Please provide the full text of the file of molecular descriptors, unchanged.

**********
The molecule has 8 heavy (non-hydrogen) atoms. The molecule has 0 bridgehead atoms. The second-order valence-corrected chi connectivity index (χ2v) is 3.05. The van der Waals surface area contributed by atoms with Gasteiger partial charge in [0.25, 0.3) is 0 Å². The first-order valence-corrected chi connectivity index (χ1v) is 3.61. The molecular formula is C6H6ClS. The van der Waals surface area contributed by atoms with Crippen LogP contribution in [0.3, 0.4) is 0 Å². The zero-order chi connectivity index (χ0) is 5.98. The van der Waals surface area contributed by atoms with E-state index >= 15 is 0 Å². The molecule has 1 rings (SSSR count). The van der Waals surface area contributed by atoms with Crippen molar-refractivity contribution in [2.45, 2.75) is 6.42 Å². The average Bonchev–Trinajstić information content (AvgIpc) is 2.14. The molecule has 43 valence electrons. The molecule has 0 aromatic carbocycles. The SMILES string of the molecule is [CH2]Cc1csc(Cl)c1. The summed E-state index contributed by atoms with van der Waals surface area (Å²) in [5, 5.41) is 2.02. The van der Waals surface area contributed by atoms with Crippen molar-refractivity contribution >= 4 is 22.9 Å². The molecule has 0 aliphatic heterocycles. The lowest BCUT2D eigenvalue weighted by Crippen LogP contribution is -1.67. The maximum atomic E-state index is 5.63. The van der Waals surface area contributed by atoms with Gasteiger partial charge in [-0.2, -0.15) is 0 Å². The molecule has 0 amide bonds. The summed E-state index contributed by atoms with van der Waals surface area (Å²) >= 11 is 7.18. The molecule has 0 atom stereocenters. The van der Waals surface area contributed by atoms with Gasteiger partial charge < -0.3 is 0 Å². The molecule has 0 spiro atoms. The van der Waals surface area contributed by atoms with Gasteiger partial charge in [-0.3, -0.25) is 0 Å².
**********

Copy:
The molecule has 8 heavy (non-hydrogen) atoms. The molecule has 0 bridgehead atoms. The second-order valence-corrected chi connectivity index (χ2v) is 3.05. The van der Waals surface area contributed by atoms with Gasteiger partial charge in [0.25, 0.3) is 0 Å². The first-order valence-corrected chi connectivity index (χ1v) is 3.61. The molecular formula is C6H6ClS. The van der Waals surface area contributed by atoms with Crippen LogP contribution in [0.3, 0.4) is 0 Å². The zero-order chi connectivity index (χ0) is 5.98. The van der Waals surface area contributed by atoms with E-state index >= 15 is 0 Å². The molecule has 1 rings (SSSR count). The van der Waals surface area contributed by atoms with Crippen molar-refractivity contribution in [2.45, 2.75) is 6.42 Å². The average Bonchev–Trinajstić information content (AvgIpc) is 2.14. The molecule has 43 valence electrons. The molecule has 0 aromatic carbocycles. The SMILES string of the molecule is [CH2]Cc1csc(Cl)c1. The summed E-state index contributed by atoms with van der Waals surface area (Å²) in [5, 5.41) is 2.02. The van der Waals surface area contributed by atoms with Crippen molar-refractivity contribution >= 4 is 22.9 Å². The molecule has 0 aliphatic heterocycles. The lowest BCUT2D eigenvalue weighted by Crippen LogP contribution is -1.67. The maximum atomic E-state index is 5.63. The van der Waals surface area contributed by atoms with Gasteiger partial charge in [-0.2, -0.15) is 0 Å². The molecule has 0 amide bonds. The summed E-state index contributed by atoms with van der Waals surface area (Å²) >= 11 is 7.18. The molecule has 0 atom stereocenters. The van der Waals surface area contributed by atoms with Gasteiger partial charge < -0.3 is 0 Å². The molecule has 0 spiro atoms. The van der Waals surface area contributed by atoms with Gasteiger partial charge in [-0.3, -0.25) is 0 Å².